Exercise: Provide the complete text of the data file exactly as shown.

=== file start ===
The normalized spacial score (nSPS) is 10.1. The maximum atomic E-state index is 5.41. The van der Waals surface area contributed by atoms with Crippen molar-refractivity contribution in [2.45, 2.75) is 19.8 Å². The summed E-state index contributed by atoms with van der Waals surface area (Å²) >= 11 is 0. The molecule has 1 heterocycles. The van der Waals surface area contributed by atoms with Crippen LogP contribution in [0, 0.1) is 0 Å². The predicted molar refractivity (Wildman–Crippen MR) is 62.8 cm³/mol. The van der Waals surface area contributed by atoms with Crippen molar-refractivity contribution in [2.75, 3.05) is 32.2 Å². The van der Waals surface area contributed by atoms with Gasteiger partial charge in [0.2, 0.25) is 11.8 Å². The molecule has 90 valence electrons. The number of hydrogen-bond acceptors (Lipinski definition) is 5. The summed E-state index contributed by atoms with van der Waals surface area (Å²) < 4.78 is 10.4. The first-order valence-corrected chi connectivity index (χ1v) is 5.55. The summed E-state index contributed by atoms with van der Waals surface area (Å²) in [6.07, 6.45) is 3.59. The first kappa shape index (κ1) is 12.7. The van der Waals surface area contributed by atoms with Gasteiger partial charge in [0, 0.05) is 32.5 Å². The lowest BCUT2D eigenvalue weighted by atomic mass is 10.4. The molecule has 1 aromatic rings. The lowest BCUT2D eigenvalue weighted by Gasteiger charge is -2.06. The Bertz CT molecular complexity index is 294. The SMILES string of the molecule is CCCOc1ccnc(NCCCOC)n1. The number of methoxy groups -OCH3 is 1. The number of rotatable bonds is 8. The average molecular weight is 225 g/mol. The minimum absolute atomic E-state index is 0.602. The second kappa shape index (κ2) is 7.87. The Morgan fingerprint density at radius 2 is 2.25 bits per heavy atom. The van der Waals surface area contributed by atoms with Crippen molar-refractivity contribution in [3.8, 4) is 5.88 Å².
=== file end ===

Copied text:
The normalized spacial score (nSPS) is 10.1. The maximum atomic E-state index is 5.41. The van der Waals surface area contributed by atoms with Crippen molar-refractivity contribution in [2.45, 2.75) is 19.8 Å². The summed E-state index contributed by atoms with van der Waals surface area (Å²) >= 11 is 0. The molecule has 1 heterocycles. The van der Waals surface area contributed by atoms with Crippen LogP contribution in [0, 0.1) is 0 Å². The predicted molar refractivity (Wildman–Crippen MR) is 62.8 cm³/mol. The van der Waals surface area contributed by atoms with Crippen molar-refractivity contribution in [2.75, 3.05) is 32.2 Å². The van der Waals surface area contributed by atoms with Gasteiger partial charge in [0.2, 0.25) is 11.8 Å². The molecule has 90 valence electrons. The number of hydrogen-bond acceptors (Lipinski definition) is 5. The summed E-state index contributed by atoms with van der Waals surface area (Å²) < 4.78 is 10.4. The first-order valence-corrected chi connectivity index (χ1v) is 5.55. The summed E-state index contributed by atoms with van der Waals surface area (Å²) in [6.07, 6.45) is 3.59. The first kappa shape index (κ1) is 12.7. The van der Waals surface area contributed by atoms with Gasteiger partial charge in [0, 0.05) is 32.5 Å². The lowest BCUT2D eigenvalue weighted by atomic mass is 10.4. The molecule has 1 aromatic rings. The lowest BCUT2D eigenvalue weighted by Gasteiger charge is -2.06. The Bertz CT molecular complexity index is 294. The SMILES string of the molecule is CCCOc1ccnc(NCCCOC)n1. The number of methoxy groups -OCH3 is 1. The number of rotatable bonds is 8. The average molecular weight is 225 g/mol. The minimum absolute atomic E-state index is 0.602. The second kappa shape index (κ2) is 7.87. The Morgan fingerprint density at radius 2 is 2.25 bits per heavy atom. The van der Waals surface area contributed by atoms with Crippen molar-refractivity contribution in [3.8, 4) is 5.88 Å².